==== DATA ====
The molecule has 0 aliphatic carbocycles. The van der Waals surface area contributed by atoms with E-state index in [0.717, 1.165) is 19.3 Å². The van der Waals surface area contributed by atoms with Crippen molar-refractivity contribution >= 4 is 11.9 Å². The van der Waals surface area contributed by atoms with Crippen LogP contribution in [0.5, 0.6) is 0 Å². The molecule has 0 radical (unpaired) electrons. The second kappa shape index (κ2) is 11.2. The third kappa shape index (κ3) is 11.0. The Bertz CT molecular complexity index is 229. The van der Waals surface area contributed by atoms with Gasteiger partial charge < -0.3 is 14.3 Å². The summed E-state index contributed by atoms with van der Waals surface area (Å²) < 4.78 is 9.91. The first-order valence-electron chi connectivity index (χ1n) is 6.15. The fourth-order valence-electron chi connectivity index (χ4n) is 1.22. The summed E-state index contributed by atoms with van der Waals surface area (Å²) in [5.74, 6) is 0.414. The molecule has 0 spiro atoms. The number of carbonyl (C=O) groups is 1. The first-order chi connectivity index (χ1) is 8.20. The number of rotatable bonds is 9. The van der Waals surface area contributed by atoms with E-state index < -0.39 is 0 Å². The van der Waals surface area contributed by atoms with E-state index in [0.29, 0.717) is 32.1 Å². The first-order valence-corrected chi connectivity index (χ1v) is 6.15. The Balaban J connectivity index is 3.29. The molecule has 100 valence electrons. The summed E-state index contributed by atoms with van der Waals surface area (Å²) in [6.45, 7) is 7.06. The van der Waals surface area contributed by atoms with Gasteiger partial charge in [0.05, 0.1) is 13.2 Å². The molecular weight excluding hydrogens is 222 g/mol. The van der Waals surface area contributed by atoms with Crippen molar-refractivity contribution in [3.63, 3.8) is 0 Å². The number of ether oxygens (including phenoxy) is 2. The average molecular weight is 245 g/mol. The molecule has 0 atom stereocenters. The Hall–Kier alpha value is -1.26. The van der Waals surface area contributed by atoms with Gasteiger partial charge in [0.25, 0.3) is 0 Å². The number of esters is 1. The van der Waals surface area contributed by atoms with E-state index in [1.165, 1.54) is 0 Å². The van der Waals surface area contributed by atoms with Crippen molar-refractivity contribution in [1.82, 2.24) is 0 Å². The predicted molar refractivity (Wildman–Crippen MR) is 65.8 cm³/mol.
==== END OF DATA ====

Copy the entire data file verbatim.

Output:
The molecule has 0 aliphatic carbocycles. The van der Waals surface area contributed by atoms with E-state index in [0.717, 1.165) is 19.3 Å². The van der Waals surface area contributed by atoms with Crippen molar-refractivity contribution >= 4 is 11.9 Å². The van der Waals surface area contributed by atoms with Crippen LogP contribution in [0.5, 0.6) is 0 Å². The molecule has 0 radical (unpaired) electrons. The second kappa shape index (κ2) is 11.2. The third kappa shape index (κ3) is 11.0. The Bertz CT molecular complexity index is 229. The van der Waals surface area contributed by atoms with Gasteiger partial charge < -0.3 is 14.3 Å². The summed E-state index contributed by atoms with van der Waals surface area (Å²) < 4.78 is 9.91. The first-order valence-electron chi connectivity index (χ1n) is 6.15. The fourth-order valence-electron chi connectivity index (χ4n) is 1.22. The summed E-state index contributed by atoms with van der Waals surface area (Å²) in [5.74, 6) is 0.414. The molecule has 0 spiro atoms. The number of carbonyl (C=O) groups is 1. The first-order chi connectivity index (χ1) is 8.20. The number of rotatable bonds is 9. The van der Waals surface area contributed by atoms with E-state index < -0.39 is 0 Å². The van der Waals surface area contributed by atoms with E-state index in [0.29, 0.717) is 32.1 Å². The first-order valence-corrected chi connectivity index (χ1v) is 6.15. The Balaban J connectivity index is 3.29. The molecule has 100 valence electrons. The summed E-state index contributed by atoms with van der Waals surface area (Å²) in [6.45, 7) is 7.06. The van der Waals surface area contributed by atoms with Gasteiger partial charge in [0.05, 0.1) is 13.2 Å². The molecular weight excluding hydrogens is 222 g/mol. The van der Waals surface area contributed by atoms with Crippen molar-refractivity contribution in [3.63, 3.8) is 0 Å². The number of ether oxygens (including phenoxy) is 2. The average molecular weight is 245 g/mol. The molecule has 0 atom stereocenters. The Hall–Kier alpha value is -1.26. The van der Waals surface area contributed by atoms with Gasteiger partial charge in [0.25, 0.3) is 0 Å². The number of esters is 1. The van der Waals surface area contributed by atoms with E-state index in [1.165, 1.54) is 0 Å². The van der Waals surface area contributed by atoms with Crippen molar-refractivity contribution in [1.82, 2.24) is 0 Å². The predicted molar refractivity (Wildman–Crippen MR) is 65.8 cm³/mol.